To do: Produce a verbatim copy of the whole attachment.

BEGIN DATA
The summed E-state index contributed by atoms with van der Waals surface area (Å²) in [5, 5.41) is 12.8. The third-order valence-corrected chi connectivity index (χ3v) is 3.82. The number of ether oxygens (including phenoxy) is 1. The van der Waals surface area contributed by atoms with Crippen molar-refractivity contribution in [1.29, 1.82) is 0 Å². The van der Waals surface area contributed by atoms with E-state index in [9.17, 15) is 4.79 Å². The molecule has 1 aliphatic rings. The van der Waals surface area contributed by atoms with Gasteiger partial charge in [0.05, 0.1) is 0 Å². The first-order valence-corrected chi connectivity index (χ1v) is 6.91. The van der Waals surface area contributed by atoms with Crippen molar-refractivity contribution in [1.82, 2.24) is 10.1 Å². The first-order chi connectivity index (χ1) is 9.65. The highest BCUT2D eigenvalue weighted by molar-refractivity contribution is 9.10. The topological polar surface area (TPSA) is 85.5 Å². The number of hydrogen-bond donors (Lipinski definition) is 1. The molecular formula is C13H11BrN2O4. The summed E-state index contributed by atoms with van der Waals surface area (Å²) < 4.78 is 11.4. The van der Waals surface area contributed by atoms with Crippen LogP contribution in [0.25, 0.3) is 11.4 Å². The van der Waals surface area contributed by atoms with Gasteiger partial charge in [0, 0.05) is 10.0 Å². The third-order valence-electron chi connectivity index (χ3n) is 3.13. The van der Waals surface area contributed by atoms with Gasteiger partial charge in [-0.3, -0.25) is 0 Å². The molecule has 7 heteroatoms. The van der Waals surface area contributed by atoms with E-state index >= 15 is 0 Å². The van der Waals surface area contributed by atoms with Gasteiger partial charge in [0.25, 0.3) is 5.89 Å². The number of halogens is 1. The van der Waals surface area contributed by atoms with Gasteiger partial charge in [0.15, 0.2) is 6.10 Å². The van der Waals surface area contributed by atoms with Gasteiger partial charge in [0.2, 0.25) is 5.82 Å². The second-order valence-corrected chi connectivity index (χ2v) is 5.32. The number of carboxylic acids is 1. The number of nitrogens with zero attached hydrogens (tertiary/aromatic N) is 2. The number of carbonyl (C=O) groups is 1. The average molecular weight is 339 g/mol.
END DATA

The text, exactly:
The summed E-state index contributed by atoms with van der Waals surface area (Å²) in [5, 5.41) is 12.8. The third-order valence-corrected chi connectivity index (χ3v) is 3.82. The number of ether oxygens (including phenoxy) is 1. The van der Waals surface area contributed by atoms with Crippen molar-refractivity contribution in [1.29, 1.82) is 0 Å². The van der Waals surface area contributed by atoms with E-state index in [9.17, 15) is 4.79 Å². The molecule has 1 aliphatic rings. The van der Waals surface area contributed by atoms with Gasteiger partial charge in [0.05, 0.1) is 0 Å². The first-order valence-corrected chi connectivity index (χ1v) is 6.91. The van der Waals surface area contributed by atoms with Crippen molar-refractivity contribution in [1.82, 2.24) is 10.1 Å². The first-order chi connectivity index (χ1) is 9.65. The highest BCUT2D eigenvalue weighted by molar-refractivity contribution is 9.10. The topological polar surface area (TPSA) is 85.5 Å². The number of hydrogen-bond donors (Lipinski definition) is 1. The molecular formula is C13H11BrN2O4. The summed E-state index contributed by atoms with van der Waals surface area (Å²) < 4.78 is 11.4. The van der Waals surface area contributed by atoms with Crippen LogP contribution in [0.25, 0.3) is 11.4 Å². The van der Waals surface area contributed by atoms with Gasteiger partial charge in [0, 0.05) is 10.0 Å². The third-order valence-electron chi connectivity index (χ3n) is 3.13. The van der Waals surface area contributed by atoms with Gasteiger partial charge in [-0.3, -0.25) is 0 Å². The molecule has 7 heteroatoms. The van der Waals surface area contributed by atoms with E-state index >= 15 is 0 Å². The van der Waals surface area contributed by atoms with Gasteiger partial charge in [0.25, 0.3) is 5.89 Å². The number of halogens is 1. The van der Waals surface area contributed by atoms with Gasteiger partial charge in [0.15, 0.2) is 6.10 Å². The van der Waals surface area contributed by atoms with Gasteiger partial charge in [0.2, 0.25) is 5.82 Å². The second-order valence-corrected chi connectivity index (χ2v) is 5.32. The number of carboxylic acids is 1. The number of nitrogens with zero attached hydrogens (tertiary/aromatic N) is 2. The number of carbonyl (C=O) groups is 1. The average molecular weight is 339 g/mol.